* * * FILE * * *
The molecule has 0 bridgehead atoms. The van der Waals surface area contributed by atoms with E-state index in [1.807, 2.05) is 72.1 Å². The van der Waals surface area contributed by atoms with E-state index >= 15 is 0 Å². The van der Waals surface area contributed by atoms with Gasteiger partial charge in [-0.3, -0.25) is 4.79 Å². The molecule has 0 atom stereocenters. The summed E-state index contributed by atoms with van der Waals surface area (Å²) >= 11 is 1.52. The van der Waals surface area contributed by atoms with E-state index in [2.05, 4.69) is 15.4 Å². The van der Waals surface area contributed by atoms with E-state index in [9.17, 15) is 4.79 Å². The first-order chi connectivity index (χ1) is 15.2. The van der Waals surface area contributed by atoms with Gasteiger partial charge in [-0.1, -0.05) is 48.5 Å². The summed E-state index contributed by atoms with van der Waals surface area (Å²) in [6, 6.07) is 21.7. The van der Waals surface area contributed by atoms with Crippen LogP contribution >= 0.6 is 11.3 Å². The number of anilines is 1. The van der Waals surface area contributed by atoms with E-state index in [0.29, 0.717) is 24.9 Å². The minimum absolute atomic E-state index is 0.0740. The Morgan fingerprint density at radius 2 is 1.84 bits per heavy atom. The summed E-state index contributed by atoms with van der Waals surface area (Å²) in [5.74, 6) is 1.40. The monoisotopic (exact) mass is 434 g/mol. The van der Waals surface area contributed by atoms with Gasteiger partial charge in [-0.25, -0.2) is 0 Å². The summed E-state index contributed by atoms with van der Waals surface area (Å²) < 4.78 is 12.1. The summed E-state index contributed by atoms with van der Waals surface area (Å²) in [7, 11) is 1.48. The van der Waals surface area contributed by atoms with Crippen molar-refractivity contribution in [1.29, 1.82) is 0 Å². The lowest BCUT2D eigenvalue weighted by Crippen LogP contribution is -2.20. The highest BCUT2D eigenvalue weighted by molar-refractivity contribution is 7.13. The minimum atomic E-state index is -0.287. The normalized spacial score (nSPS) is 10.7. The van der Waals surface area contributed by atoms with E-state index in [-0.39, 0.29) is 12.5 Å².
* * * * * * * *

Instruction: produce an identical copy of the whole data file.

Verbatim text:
The molecule has 0 bridgehead atoms. The van der Waals surface area contributed by atoms with E-state index in [1.807, 2.05) is 72.1 Å². The van der Waals surface area contributed by atoms with E-state index >= 15 is 0 Å². The van der Waals surface area contributed by atoms with Gasteiger partial charge in [-0.3, -0.25) is 4.79 Å². The molecule has 0 atom stereocenters. The summed E-state index contributed by atoms with van der Waals surface area (Å²) >= 11 is 1.52. The van der Waals surface area contributed by atoms with E-state index in [2.05, 4.69) is 15.4 Å². The van der Waals surface area contributed by atoms with E-state index in [9.17, 15) is 4.79 Å². The first-order chi connectivity index (χ1) is 15.2. The van der Waals surface area contributed by atoms with Gasteiger partial charge in [-0.1, -0.05) is 48.5 Å². The summed E-state index contributed by atoms with van der Waals surface area (Å²) in [6, 6.07) is 21.7. The van der Waals surface area contributed by atoms with Crippen LogP contribution >= 0.6 is 11.3 Å². The number of anilines is 1. The van der Waals surface area contributed by atoms with E-state index in [0.29, 0.717) is 24.9 Å². The minimum absolute atomic E-state index is 0.0740. The Morgan fingerprint density at radius 2 is 1.84 bits per heavy atom. The summed E-state index contributed by atoms with van der Waals surface area (Å²) in [5.74, 6) is 1.40. The monoisotopic (exact) mass is 434 g/mol. The van der Waals surface area contributed by atoms with Gasteiger partial charge in [-0.25, -0.2) is 0 Å². The summed E-state index contributed by atoms with van der Waals surface area (Å²) < 4.78 is 12.1. The summed E-state index contributed by atoms with van der Waals surface area (Å²) in [7, 11) is 1.48. The van der Waals surface area contributed by atoms with Crippen molar-refractivity contribution in [1.29, 1.82) is 0 Å². The lowest BCUT2D eigenvalue weighted by Crippen LogP contribution is -2.20. The highest BCUT2D eigenvalue weighted by molar-refractivity contribution is 7.13. The minimum atomic E-state index is -0.287. The normalized spacial score (nSPS) is 10.7. The van der Waals surface area contributed by atoms with E-state index in [-0.39, 0.29) is 12.5 Å².